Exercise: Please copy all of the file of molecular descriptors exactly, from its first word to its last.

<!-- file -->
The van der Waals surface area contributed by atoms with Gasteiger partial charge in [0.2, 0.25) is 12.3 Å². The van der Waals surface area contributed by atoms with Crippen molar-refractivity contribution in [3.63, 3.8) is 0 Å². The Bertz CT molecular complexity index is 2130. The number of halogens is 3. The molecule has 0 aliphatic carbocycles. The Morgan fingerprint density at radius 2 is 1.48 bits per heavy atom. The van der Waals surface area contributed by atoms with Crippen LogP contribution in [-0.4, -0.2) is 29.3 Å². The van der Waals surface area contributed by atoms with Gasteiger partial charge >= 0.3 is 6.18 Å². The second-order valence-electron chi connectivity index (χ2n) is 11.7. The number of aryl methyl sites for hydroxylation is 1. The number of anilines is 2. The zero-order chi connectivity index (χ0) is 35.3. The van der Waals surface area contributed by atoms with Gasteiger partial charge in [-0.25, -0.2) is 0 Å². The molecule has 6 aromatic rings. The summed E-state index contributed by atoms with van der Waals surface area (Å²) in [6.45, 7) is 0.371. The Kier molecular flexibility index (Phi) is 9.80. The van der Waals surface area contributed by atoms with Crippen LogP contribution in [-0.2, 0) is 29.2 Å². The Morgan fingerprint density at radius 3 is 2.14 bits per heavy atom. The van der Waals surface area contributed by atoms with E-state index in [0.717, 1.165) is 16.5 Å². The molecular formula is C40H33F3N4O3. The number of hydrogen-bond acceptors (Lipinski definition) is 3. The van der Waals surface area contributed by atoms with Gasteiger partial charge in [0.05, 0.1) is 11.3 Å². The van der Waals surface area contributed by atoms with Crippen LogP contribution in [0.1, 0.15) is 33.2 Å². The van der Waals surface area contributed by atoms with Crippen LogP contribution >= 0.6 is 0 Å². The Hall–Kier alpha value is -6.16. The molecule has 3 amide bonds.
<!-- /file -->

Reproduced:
The van der Waals surface area contributed by atoms with Gasteiger partial charge in [0.2, 0.25) is 12.3 Å². The van der Waals surface area contributed by atoms with Crippen molar-refractivity contribution in [3.63, 3.8) is 0 Å². The Bertz CT molecular complexity index is 2130. The number of halogens is 3. The molecule has 0 aliphatic carbocycles. The Morgan fingerprint density at radius 2 is 1.48 bits per heavy atom. The van der Waals surface area contributed by atoms with Crippen LogP contribution in [-0.4, -0.2) is 29.3 Å². The van der Waals surface area contributed by atoms with Gasteiger partial charge >= 0.3 is 6.18 Å². The second-order valence-electron chi connectivity index (χ2n) is 11.7. The number of aryl methyl sites for hydroxylation is 1. The number of anilines is 2. The zero-order chi connectivity index (χ0) is 35.3. The van der Waals surface area contributed by atoms with Gasteiger partial charge in [-0.25, -0.2) is 0 Å². The molecule has 6 aromatic rings. The summed E-state index contributed by atoms with van der Waals surface area (Å²) in [6.45, 7) is 0.371. The Kier molecular flexibility index (Phi) is 9.80. The van der Waals surface area contributed by atoms with Crippen LogP contribution in [-0.2, 0) is 29.2 Å². The Morgan fingerprint density at radius 3 is 2.14 bits per heavy atom. The van der Waals surface area contributed by atoms with E-state index in [0.717, 1.165) is 16.5 Å². The molecular formula is C40H33F3N4O3. The number of hydrogen-bond acceptors (Lipinski definition) is 3. The van der Waals surface area contributed by atoms with Gasteiger partial charge in [0.05, 0.1) is 11.3 Å². The van der Waals surface area contributed by atoms with Crippen LogP contribution in [0.1, 0.15) is 33.2 Å². The van der Waals surface area contributed by atoms with Crippen LogP contribution >= 0.6 is 0 Å². The Hall–Kier alpha value is -6.16. The molecule has 3 amide bonds.